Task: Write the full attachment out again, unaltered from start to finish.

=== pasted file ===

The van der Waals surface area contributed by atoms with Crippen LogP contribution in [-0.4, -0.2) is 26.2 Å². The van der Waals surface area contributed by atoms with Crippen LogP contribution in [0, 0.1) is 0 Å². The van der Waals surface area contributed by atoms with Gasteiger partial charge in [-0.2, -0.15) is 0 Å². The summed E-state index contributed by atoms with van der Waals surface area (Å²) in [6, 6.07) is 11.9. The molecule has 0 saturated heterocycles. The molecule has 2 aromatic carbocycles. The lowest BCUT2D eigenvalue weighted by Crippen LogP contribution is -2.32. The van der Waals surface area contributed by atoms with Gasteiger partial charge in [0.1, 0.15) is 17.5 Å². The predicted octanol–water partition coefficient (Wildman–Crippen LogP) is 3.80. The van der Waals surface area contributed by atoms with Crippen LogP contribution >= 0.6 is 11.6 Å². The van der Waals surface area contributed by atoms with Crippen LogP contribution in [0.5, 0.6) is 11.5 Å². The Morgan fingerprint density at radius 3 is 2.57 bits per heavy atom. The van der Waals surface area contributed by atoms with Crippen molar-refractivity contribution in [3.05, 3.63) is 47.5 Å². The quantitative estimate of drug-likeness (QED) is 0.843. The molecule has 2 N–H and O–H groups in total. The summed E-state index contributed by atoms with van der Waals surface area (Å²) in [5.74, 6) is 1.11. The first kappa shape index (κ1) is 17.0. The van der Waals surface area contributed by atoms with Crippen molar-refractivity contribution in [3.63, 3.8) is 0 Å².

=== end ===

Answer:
The van der Waals surface area contributed by atoms with Crippen LogP contribution in [-0.4, -0.2) is 26.2 Å². The van der Waals surface area contributed by atoms with Crippen LogP contribution in [0, 0.1) is 0 Å². The van der Waals surface area contributed by atoms with Gasteiger partial charge in [-0.2, -0.15) is 0 Å². The summed E-state index contributed by atoms with van der Waals surface area (Å²) in [6, 6.07) is 11.9. The molecule has 0 saturated heterocycles. The molecule has 2 aromatic carbocycles. The lowest BCUT2D eigenvalue weighted by Crippen LogP contribution is -2.32. The van der Waals surface area contributed by atoms with Gasteiger partial charge in [0.1, 0.15) is 17.5 Å². The predicted octanol–water partition coefficient (Wildman–Crippen LogP) is 3.80. The van der Waals surface area contributed by atoms with Crippen LogP contribution >= 0.6 is 11.6 Å². The van der Waals surface area contributed by atoms with Crippen LogP contribution in [0.5, 0.6) is 11.5 Å². The Morgan fingerprint density at radius 3 is 2.57 bits per heavy atom. The van der Waals surface area contributed by atoms with Crippen molar-refractivity contribution in [3.05, 3.63) is 47.5 Å². The quantitative estimate of drug-likeness (QED) is 0.843. The molecule has 2 N–H and O–H groups in total. The summed E-state index contributed by atoms with van der Waals surface area (Å²) in [5.74, 6) is 1.11. The first kappa shape index (κ1) is 17.0. The van der Waals surface area contributed by atoms with Crippen molar-refractivity contribution in [3.63, 3.8) is 0 Å².